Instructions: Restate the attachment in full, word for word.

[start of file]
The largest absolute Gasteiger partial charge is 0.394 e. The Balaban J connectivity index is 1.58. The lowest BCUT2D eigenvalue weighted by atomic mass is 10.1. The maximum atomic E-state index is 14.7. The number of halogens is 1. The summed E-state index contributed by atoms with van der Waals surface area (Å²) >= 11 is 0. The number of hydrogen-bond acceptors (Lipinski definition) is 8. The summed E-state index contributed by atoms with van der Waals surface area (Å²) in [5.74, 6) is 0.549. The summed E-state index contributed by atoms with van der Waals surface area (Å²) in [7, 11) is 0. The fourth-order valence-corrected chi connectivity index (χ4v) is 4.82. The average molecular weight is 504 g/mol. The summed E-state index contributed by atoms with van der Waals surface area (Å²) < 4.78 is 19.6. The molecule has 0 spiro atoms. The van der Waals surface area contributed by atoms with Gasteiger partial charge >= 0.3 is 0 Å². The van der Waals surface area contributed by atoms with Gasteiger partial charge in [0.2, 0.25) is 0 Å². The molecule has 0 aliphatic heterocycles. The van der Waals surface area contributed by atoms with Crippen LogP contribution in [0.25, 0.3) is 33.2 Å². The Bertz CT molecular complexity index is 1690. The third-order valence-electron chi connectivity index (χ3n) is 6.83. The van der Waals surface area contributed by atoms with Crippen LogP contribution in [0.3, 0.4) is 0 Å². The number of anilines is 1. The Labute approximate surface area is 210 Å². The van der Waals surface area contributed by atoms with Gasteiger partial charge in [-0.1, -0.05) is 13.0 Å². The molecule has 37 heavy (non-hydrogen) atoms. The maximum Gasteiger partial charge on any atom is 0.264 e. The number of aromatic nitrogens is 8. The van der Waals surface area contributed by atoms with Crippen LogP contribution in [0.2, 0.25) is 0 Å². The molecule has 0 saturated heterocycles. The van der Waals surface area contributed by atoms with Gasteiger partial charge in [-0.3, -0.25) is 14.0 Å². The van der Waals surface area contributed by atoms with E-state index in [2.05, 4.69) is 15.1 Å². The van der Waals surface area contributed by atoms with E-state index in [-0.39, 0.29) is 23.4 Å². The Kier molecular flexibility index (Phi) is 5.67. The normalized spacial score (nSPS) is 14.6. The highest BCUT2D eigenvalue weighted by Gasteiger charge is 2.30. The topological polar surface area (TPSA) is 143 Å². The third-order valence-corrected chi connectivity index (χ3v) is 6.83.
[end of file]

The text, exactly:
The largest absolute Gasteiger partial charge is 0.394 e. The Balaban J connectivity index is 1.58. The lowest BCUT2D eigenvalue weighted by atomic mass is 10.1. The maximum atomic E-state index is 14.7. The number of halogens is 1. The summed E-state index contributed by atoms with van der Waals surface area (Å²) >= 11 is 0. The number of hydrogen-bond acceptors (Lipinski definition) is 8. The summed E-state index contributed by atoms with van der Waals surface area (Å²) in [5.74, 6) is 0.549. The summed E-state index contributed by atoms with van der Waals surface area (Å²) in [7, 11) is 0. The fourth-order valence-corrected chi connectivity index (χ4v) is 4.82. The average molecular weight is 504 g/mol. The summed E-state index contributed by atoms with van der Waals surface area (Å²) < 4.78 is 19.6. The molecule has 0 spiro atoms. The van der Waals surface area contributed by atoms with Gasteiger partial charge >= 0.3 is 0 Å². The van der Waals surface area contributed by atoms with Gasteiger partial charge in [0.2, 0.25) is 0 Å². The molecule has 0 aliphatic heterocycles. The van der Waals surface area contributed by atoms with Crippen LogP contribution in [0.25, 0.3) is 33.2 Å². The Bertz CT molecular complexity index is 1690. The third-order valence-electron chi connectivity index (χ3n) is 6.83. The van der Waals surface area contributed by atoms with Crippen LogP contribution in [0.3, 0.4) is 0 Å². The number of anilines is 1. The Labute approximate surface area is 210 Å². The van der Waals surface area contributed by atoms with Gasteiger partial charge in [-0.1, -0.05) is 13.0 Å². The molecule has 37 heavy (non-hydrogen) atoms. The maximum Gasteiger partial charge on any atom is 0.264 e. The number of aromatic nitrogens is 8. The van der Waals surface area contributed by atoms with Crippen LogP contribution in [0.2, 0.25) is 0 Å². The molecule has 0 saturated heterocycles. The van der Waals surface area contributed by atoms with Gasteiger partial charge in [-0.3, -0.25) is 14.0 Å². The van der Waals surface area contributed by atoms with E-state index in [2.05, 4.69) is 15.1 Å². The van der Waals surface area contributed by atoms with E-state index in [-0.39, 0.29) is 23.4 Å². The Kier molecular flexibility index (Phi) is 5.67. The normalized spacial score (nSPS) is 14.6. The highest BCUT2D eigenvalue weighted by Gasteiger charge is 2.30. The topological polar surface area (TPSA) is 143 Å². The third-order valence-corrected chi connectivity index (χ3v) is 6.83.